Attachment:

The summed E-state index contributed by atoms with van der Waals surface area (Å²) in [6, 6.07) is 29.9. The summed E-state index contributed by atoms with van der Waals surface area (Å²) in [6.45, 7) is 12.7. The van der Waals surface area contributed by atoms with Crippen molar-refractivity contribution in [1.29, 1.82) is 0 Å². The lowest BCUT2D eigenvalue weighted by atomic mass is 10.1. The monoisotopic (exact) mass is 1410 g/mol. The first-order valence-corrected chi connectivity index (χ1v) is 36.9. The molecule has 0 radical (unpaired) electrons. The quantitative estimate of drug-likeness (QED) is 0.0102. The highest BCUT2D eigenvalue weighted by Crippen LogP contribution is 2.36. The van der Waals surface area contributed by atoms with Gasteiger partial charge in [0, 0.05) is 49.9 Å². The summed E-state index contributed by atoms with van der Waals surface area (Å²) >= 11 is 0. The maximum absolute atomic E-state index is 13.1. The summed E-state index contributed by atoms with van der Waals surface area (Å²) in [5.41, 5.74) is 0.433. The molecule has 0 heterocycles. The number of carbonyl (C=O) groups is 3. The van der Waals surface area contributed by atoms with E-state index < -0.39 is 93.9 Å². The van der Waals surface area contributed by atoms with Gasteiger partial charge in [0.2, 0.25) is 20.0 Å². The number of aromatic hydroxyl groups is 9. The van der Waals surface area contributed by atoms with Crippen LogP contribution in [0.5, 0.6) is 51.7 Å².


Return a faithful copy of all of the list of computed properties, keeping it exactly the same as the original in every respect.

The summed E-state index contributed by atoms with van der Waals surface area (Å²) in [6, 6.07) is 29.9. The summed E-state index contributed by atoms with van der Waals surface area (Å²) in [6.45, 7) is 12.7. The van der Waals surface area contributed by atoms with Crippen molar-refractivity contribution in [1.29, 1.82) is 0 Å². The lowest BCUT2D eigenvalue weighted by atomic mass is 10.1. The monoisotopic (exact) mass is 1410 g/mol. The first-order valence-corrected chi connectivity index (χ1v) is 36.9. The molecule has 0 radical (unpaired) electrons. The quantitative estimate of drug-likeness (QED) is 0.0102. The highest BCUT2D eigenvalue weighted by Crippen LogP contribution is 2.36. The van der Waals surface area contributed by atoms with Gasteiger partial charge in [0, 0.05) is 49.9 Å². The summed E-state index contributed by atoms with van der Waals surface area (Å²) >= 11 is 0. The maximum absolute atomic E-state index is 13.1. The summed E-state index contributed by atoms with van der Waals surface area (Å²) in [5.41, 5.74) is 0.433. The molecule has 0 heterocycles. The number of carbonyl (C=O) groups is 3. The van der Waals surface area contributed by atoms with E-state index < -0.39 is 93.9 Å². The van der Waals surface area contributed by atoms with Gasteiger partial charge in [0.2, 0.25) is 20.0 Å². The number of aromatic hydroxyl groups is 9. The van der Waals surface area contributed by atoms with Crippen LogP contribution in [0.5, 0.6) is 51.7 Å².